A coroner has ruled that “insufficient and unacceptable management” of care contributed to the death of Trevor Monerville, who died in prison from sudden unexpected death in epilepsy (SUDEP).
Assistant coroner Rachel Redman said: “the lack of systemic observations… alongside no care plan and no seizure diary, contributed to the insufficient and unacceptable management of Trevor Monerville’s care”.
Trevor had seizures caused by epilepsy and non-epileptic attack disorder for a number of years. He was detained at HMP Lewes from 30 November 2020 until his death on 18 April 2021, aged 33.
Trevor had been prescribed and administered medication, but 40 days’ worth, unused, was found in his cell after his death.
Epilepsy Action’s senior policy and campaigns manager Daniel Jennings said: “Prison staff ignored Trevor Monerville’s family’s concerns around his seizures, especially his nocturnal ones, and failed to monitor them. They also failed to put measures in place to keep him safer, like moving him to a shared cell where he wouldn’t be alone in the night should he have a seizure.
“Not only this, but the inquest into his death found prison staff didn’t carry out a morning check as they were meant to, on the day Mr Monerville passed away. Prior to this, officers hadn’t been fully briefed about his condition, and practically didn’t know what to do.”
According to the charity Inquest, the prison officer who worked on the night shift in the week leading up to Trevor’s death, said the only night checks were at 9pm and at 5am. CCTV shown to the jury of the 5am check showed that it lasted only a second and was inadequate for confirming signs of life.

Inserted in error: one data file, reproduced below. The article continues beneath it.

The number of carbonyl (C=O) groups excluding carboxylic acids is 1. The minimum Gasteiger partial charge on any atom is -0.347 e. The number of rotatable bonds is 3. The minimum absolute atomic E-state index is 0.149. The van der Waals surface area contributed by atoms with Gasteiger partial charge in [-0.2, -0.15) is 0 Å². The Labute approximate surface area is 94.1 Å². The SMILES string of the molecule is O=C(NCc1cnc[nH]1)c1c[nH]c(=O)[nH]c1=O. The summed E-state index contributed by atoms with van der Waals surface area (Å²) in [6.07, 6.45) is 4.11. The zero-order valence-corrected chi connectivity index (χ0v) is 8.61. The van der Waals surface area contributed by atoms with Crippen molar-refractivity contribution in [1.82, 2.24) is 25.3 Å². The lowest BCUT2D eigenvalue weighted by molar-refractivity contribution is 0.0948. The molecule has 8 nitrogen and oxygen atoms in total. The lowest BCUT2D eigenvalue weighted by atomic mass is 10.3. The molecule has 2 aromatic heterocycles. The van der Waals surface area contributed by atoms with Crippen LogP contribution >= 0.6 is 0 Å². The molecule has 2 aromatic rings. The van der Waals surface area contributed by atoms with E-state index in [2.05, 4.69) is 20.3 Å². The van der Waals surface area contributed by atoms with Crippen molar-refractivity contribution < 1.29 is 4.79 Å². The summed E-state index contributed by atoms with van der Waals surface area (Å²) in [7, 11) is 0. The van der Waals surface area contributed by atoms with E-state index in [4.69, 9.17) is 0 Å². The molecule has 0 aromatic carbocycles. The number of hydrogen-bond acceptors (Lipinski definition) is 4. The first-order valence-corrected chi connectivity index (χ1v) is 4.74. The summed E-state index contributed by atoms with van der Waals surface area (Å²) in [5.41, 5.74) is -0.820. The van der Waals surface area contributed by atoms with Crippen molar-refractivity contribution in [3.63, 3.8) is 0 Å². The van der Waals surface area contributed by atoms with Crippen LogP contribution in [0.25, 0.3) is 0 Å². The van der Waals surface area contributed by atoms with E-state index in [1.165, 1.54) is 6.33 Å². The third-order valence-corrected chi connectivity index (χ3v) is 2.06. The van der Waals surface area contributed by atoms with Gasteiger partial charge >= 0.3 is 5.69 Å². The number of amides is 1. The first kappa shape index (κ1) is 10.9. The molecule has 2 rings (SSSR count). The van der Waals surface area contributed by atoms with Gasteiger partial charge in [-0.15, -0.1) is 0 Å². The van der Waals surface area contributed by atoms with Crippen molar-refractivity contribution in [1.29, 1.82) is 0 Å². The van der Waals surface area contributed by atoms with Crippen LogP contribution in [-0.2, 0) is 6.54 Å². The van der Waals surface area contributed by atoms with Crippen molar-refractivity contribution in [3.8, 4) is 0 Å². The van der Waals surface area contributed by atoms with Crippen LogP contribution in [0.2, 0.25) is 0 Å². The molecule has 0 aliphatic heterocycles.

Jennings added: “All of this is completely unacceptable and shows an appalling lack of understanding of epilepsy and its risks, on top of miscommunication between healthcare and prison staff around the nature of Mr Monerville’s condition.”
According to The Independent, Trevor was sent to HMP Lewes on recall over allegations of criminal damage.
The coroner’s inquiry was held at Hastings Coroners Court in September.
Redman said: “The communications between all the organisations involved, the monitoring systems, the sharing of medical documentation and the engagement with Trevor’s family, were inadequate for his individual needs.
“We have considered HMP Lewes staff shortages and the pandemic, however, we note there were, and still are not, systems in place to have oversight of vulnerable people in Trevor’s position, who do not warrant having an ACCT in place.”
An ACCT is an Assessment, Care in Custody and Teamwork plan for someone in prison who is at risk of self-harm or suicide. According to Inquest, Trevor had a long history of mental ill health.
Redman added: “We have considered Trevor refusing to take his medication and his refusal of food; a matter of his personal choice. The evidence confirmed there was no system in place to monitor and document Trevor’s seizures in the absence of a care plan and seizure diary. This omission also did contribute to not facilitating briefing staff as to Trevor’s vulnerabilities.”
Jennings added: “Mr Monerville’s death could have been prevented. What happened can’t be changed, but action can be taken to stop anything like this from happening again. This is through safeguarding policies, and with epilepsy training for prison officers across the country. We have called for evidence on the level of training police forces currently receive for conditions like epilepsy, and we will extend this to UK prisons and prison officers, to ensure the right measures are in place and inmates with the condition aren’t running the same risk.”